“I’m sure you could find some old gypsy or hell, a young one, to keep you company.”
“Anyway, I’m here to get you home and settled.”
Hugh had brought her a change of clothes since the doctor told him they’d had to cut off her sweatshirt. He helped her get her arms in the long sleeves and pulled it gently over her head, smoothing her hair once it was on.
“I bet I look a mess. What’d you bring this shirt for?”
“Because you always looked good in peach.”
“Right here,” he said, pulling them out of his back pocket.
Once Hugh got the shearling booties on her feet, Rae felt cozy for the first time since he left. At first, she thought it was just having someone around, but by the time he brought her hot cocoa that night, rubbed rosemary oil into her stiff shoulders, and made her scrambled eggs in the morning, she knew it wouldn’t have eased her mind if it had been anyone else.
While he washed and folded his clothes, she walked out to the RV. She pulled herself up the steps and inside where she opened all the cabinets, peeked in the bathroom, which only had a little soap scum on the shower door, and eventually lay down on the bed in the back. She wondered what it was like to arrive at a camp at night and open the window in the morning to an unfamiliar landscape. She wondered what 90-pound Kelly and Suzanne Sugarbaker would say. She couldn’t picture either of them under mosquito netting, going rogue without make-up, or having no agenda.
“What’s going on in here?” Hugh asked.
“Hell,” she said, jerking up. “You scared the bejesus out of me.”
“This is my place, ain’t it?”
“Just wanted to see what it was like. It suits you, actually.”
“It could’ve suited you, if you’d given it a chance.”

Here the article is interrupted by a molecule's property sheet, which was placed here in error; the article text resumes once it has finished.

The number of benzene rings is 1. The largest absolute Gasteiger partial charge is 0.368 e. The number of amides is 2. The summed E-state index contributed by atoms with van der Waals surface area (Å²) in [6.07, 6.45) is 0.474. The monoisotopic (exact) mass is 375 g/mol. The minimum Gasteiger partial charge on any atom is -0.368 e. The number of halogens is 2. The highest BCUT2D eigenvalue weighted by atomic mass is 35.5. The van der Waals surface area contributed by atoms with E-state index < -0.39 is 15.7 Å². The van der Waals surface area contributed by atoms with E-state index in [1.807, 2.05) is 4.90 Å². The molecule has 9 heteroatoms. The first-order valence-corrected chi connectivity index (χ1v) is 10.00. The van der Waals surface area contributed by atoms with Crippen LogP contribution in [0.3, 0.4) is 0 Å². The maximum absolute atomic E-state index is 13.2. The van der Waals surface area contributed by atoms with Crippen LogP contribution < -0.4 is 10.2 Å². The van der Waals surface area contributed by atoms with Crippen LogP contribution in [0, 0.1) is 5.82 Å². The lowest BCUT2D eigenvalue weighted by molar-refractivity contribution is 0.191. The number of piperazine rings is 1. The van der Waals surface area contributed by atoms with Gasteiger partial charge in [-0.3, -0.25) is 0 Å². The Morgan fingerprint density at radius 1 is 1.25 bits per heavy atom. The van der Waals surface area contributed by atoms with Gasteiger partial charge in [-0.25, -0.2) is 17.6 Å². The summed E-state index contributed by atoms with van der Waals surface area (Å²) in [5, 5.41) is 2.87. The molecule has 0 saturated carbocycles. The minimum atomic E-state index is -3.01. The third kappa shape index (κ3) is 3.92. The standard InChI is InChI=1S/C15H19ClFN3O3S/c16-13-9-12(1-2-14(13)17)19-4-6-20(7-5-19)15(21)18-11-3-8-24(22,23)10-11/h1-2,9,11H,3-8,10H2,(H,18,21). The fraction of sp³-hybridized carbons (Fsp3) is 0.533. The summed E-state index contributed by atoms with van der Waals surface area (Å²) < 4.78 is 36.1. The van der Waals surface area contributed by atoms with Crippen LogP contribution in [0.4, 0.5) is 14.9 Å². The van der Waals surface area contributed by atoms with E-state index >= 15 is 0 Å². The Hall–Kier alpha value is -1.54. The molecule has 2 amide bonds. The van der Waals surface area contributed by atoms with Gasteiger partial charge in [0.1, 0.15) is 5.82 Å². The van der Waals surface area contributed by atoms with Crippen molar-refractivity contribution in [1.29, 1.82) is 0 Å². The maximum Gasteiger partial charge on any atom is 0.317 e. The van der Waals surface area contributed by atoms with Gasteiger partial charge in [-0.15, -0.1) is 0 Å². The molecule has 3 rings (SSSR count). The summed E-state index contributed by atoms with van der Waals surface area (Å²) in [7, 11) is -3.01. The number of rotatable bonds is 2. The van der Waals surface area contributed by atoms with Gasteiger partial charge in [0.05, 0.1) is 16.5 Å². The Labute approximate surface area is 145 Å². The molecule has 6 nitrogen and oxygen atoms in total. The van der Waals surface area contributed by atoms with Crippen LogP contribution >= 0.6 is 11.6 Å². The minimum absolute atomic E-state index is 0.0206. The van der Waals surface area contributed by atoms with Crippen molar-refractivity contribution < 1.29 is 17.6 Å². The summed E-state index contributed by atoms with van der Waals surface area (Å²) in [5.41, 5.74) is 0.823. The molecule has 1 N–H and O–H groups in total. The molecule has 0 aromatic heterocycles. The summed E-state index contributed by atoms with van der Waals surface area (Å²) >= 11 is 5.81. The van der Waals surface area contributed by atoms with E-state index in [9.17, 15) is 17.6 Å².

Rae fiddled with her dress, feeling the gopher poke his head up out of her heart. “I think I have to tell you something.”
“This gopher in my chest tells me I miss you.”
“Does that mean you want to come along?”
“The gopher says yes.”
“What about resting?”
“I don’t think I can rest without you. But you know, they say I need medication, so what do I know?”
“I should think so if you’ve got a gopher in there,” he said, placing three fingers where he could feel her rapid heart.
“Can we pull the awning out tonight? It’s supposed to be cool. We could light a fire.”
“And I could play my harmonica.”
“Or we could stay right here,” she said, pulling back the quilt and sliding inside. Snuggling into a bed that smelled like him again made her think maybe she wouldn’t have to wipe his mouth or watch his toes purple near the end. Maybe she would die first after all.
Beth Gilstrap is the author of I Am Barbarella: Stories (2015) from Twelve Winters Press and No Man’s Wild Laura (2016) from Hyacinth Girl Press. She works as Fiction Editor at Little Fiction | Big Truths, and her writing has been selected as Longform.org’s Fiction Pick of the Week, nominated for storySouth’s Million Writers Award, Best of the Net, and The Pushcart Prize. Her fiction and essays have appeared in Bull, WhiskeyPaper, The Minnesota Review, Literary Orphans, and Little Patuxent Review, among others. She lives in Charlotte with her husband and enough rescue pets to make life interesting. Visit her at bethgilstrap.com.
Scott Michael Ackerman is a self-taught artist from upstate New York. Ackerman takes an unconventional and primitive approach to painting, rejecting the boundaries of traditional culture. Rather than start with a blank canvas, Ackerman prefers to use ‘found objects’ with rough character such as old wood, windows, and doors to help inspire him. He's shown works throughout the Hudson Valley and abroad. To see more, visit lovescottart.com.
Thea is an Austin, TX based musician hailing from the green hills of North Carolina. Her recently-released debut album, Tangents, features a mix of blues, indie rock, dream pop, and jazz. For more, listen on Bandcamp and follow on Facebook.